Old Testament, we see again that Joshua #03091 just as #2424 for
"Jesus" means "Jehovah is salvation.  Now remember that
Hebrew did not have a <J>.  Therefore, in the transliteration you
see that it is Yahoshua or something similar.  

Prior to the Babylonian captivity Joshua or Yahshua was
pronounced with an extra syllable <ho> or Ya-ho-shu-a.  After the
captivity, it was shortened to Yah-shu-a.  That is the reason that
many refer to the Messiah as Yahshua because it is assumed that
as Joshua was pronounced in the shortened form during the
Messiah's lifetime as a human, that this is the way He would have
been named.

Perhaps this is true.  It is interesting however, that the longer
version is used in the Old Testament and means exactly the same
as the shorter version now used.  And, that the <Jesus> of the
New Testament is exactly the same word used for <Joshua> in
two verses where there can be no mistake that the Joshua of the
Old Testament is referred to.  And, in the definition for #2424 we
are told that the Hebrew is #03091, which is given below and has
no doubt.  

When we put this evidence together, we can understand that if the
translators had been honest, they would have translated the name
of the Messiah as Joshua or left it in the Hebrew form as Yahshua
or Yahoshua.

Now if <Jesus> was straight from the Greek, it could be surmised
that the writers just translated the name into the Greek Language
and the KJV translators translated the Greek into English.  
However, Jesus is Middle English, from Late Latin <Iesus>, from
Greek <Iesous> from Hebrew Yesua, from Yehosua, Joshua
according to the American Heritage Dictionary.  Why did the KJV
translators use a name that was from Latin rather than the
English translation of the Greek name?

It seems rather evident that the name <Iesus> was used in the
Catholic services.  The Anglican Church was nothing more than
the Catholic Church without the pope!  King Henry VIII got rid of
the Catholic Church in England and set himself over the English
Church!  So, the writers of the KJV may have done their service
in English, but they took it directly from the written forms of the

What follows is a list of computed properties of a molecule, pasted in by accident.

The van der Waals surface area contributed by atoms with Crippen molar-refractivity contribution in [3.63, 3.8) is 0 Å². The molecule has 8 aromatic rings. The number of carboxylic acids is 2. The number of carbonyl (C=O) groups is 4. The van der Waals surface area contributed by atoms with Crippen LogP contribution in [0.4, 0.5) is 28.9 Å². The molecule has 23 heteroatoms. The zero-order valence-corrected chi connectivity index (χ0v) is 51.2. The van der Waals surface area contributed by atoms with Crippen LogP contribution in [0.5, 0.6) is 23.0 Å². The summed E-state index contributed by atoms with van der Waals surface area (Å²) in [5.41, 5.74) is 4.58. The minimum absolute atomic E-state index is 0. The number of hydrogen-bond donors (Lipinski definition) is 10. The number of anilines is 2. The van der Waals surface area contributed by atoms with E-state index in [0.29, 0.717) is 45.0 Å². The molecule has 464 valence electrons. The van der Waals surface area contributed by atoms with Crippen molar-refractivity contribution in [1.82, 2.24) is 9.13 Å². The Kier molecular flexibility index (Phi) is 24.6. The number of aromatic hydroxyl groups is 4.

Catholic Church.  They Anglicized the word from the Latin Iesus
to Jesus and that is what has been handed down to this day.  


But where did this Iesus come from?  Well, Iesus was the Latin
equivalent of the Greek Iesous.  Iesous is the Hellenisation of
Yahshua.  But the two forms look nothing alike.  Why did the
Greeks use Iesous as their form for this name?  Well, it seems
that Ieso was the Greek goddess of healing.  Iesous was a proper
masculine form for the feminine Ieso.  Therefore, it was an easy
step from Yahshua, "The Eternal's salvation" to Iesous, the God
of healing.  So, we have the word Jesus, which was derived from
the Greek goddess of healing as the origin of the name.

But, who was this Greek goddess of healing, Ieso?  Apollo was the
great Sun-deity of the Greek religion.  Apollo had a son named
Asclepius who was the deity of healing and Asclepius had a
daughter named Ieso, the Greek goddess of healing.  So, we see
that this name Iesous can be traced back to sun worship.

There were many different forms of this name Ieso leading back
to various gods of the nations.  Zeus in ancient Greek religion was
one, Shiva in India was another.  Probably the Isis of Egypt was a
variant of this Ieso.  I believe that Queen Cleopatra claimed to be
Isis, queen of heaven.  Is this not the goddess many worship on
Easter?

Well, I could give more information but I don't want to bore my
readers.  

Notice that the dictionary traces the name back just as I said.  The
original started with Yehosua or Yahoshua then after the
Babylonian captivity became Yesua or Yahshua.  Therefore, the
name of The Messiah was Joshua or Yahshua.  This is documented
in our own English Dictionaries so there should be no doubt what
the name of The Messiah is in English or Hebrew.

Of course, there are variations on the spelling of the name.  I just
wanted to go into this because sometimes I am accused of not
using the name <Jesus> and people wonder why.

************************************************************
03091 [wfwhy Y@howshuwa` yeh-ho-shoo'-ah or [fwhy Y@howshu`a
yeh-ho-shoo'-ah

from 03068 and 03467, Greek 2424 Ihsouj and 919 barihsouj;

AV - Joshua 218; 218

Joshua or Jehoshua = "Jehovah is salvation"

n pr m
1) son of Nun of the tribe of Ephraim and successor to Moses as the leader
of the children of Israel; led the conquest of Canaan
*************************************************************

Sometimes people ask why I don't call the Messiah, "the
anointed?"  Clarke's Commentary makes the following statement
that should clear up that point.  The Messiah means, "the
anointed."  As both are English words, I prefer The Messiah
because it includes the connotation of The Deliverer as well as